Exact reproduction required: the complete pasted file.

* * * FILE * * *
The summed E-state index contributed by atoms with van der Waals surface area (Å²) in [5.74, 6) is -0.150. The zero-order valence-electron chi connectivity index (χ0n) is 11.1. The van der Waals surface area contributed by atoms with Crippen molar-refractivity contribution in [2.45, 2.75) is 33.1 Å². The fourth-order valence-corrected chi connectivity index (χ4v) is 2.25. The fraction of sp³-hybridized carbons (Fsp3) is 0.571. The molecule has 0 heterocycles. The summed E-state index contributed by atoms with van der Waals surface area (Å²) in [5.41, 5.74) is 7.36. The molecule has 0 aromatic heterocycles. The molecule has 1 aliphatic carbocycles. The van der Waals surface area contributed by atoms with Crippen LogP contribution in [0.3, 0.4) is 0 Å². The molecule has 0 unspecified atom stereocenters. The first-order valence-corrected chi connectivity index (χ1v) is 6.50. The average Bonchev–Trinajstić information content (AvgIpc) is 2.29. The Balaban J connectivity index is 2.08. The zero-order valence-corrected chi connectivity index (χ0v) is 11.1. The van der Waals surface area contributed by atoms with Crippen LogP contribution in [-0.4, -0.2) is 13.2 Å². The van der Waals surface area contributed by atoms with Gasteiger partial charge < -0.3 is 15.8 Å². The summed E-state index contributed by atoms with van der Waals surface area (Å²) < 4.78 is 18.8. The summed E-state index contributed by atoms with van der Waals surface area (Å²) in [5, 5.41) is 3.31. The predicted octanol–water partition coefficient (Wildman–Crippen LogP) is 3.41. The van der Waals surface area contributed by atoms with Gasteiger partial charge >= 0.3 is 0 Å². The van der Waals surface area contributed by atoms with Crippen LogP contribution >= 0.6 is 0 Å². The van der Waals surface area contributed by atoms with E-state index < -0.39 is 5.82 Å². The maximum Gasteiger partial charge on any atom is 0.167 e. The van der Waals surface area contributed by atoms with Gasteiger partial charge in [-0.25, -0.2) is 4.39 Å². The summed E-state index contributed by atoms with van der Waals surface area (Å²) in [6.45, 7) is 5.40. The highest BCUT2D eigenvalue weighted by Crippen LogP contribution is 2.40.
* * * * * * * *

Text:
The summed E-state index contributed by atoms with van der Waals surface area (Å²) in [5.74, 6) is -0.150. The zero-order valence-electron chi connectivity index (χ0n) is 11.1. The van der Waals surface area contributed by atoms with Crippen molar-refractivity contribution in [2.45, 2.75) is 33.1 Å². The fourth-order valence-corrected chi connectivity index (χ4v) is 2.25. The fraction of sp³-hybridized carbons (Fsp3) is 0.571. The molecule has 0 heterocycles. The summed E-state index contributed by atoms with van der Waals surface area (Å²) in [5.41, 5.74) is 7.36. The molecule has 0 aromatic heterocycles. The molecule has 1 aliphatic carbocycles. The van der Waals surface area contributed by atoms with Crippen LogP contribution in [0.3, 0.4) is 0 Å². The molecule has 0 unspecified atom stereocenters. The first-order valence-corrected chi connectivity index (χ1v) is 6.50. The average Bonchev–Trinajstić information content (AvgIpc) is 2.29. The Balaban J connectivity index is 2.08. The zero-order valence-corrected chi connectivity index (χ0v) is 11.1. The van der Waals surface area contributed by atoms with Crippen LogP contribution in [-0.4, -0.2) is 13.2 Å². The van der Waals surface area contributed by atoms with Gasteiger partial charge < -0.3 is 15.8 Å². The summed E-state index contributed by atoms with van der Waals surface area (Å²) < 4.78 is 18.8. The summed E-state index contributed by atoms with van der Waals surface area (Å²) in [5, 5.41) is 3.31. The predicted octanol–water partition coefficient (Wildman–Crippen LogP) is 3.41. The van der Waals surface area contributed by atoms with Gasteiger partial charge >= 0.3 is 0 Å². The van der Waals surface area contributed by atoms with Crippen LogP contribution >= 0.6 is 0 Å². The van der Waals surface area contributed by atoms with E-state index < -0.39 is 5.82 Å². The maximum Gasteiger partial charge on any atom is 0.167 e. The van der Waals surface area contributed by atoms with Gasteiger partial charge in [-0.25, -0.2) is 4.39 Å². The summed E-state index contributed by atoms with van der Waals surface area (Å²) in [6.45, 7) is 5.40. The highest BCUT2D eigenvalue weighted by Crippen LogP contribution is 2.40.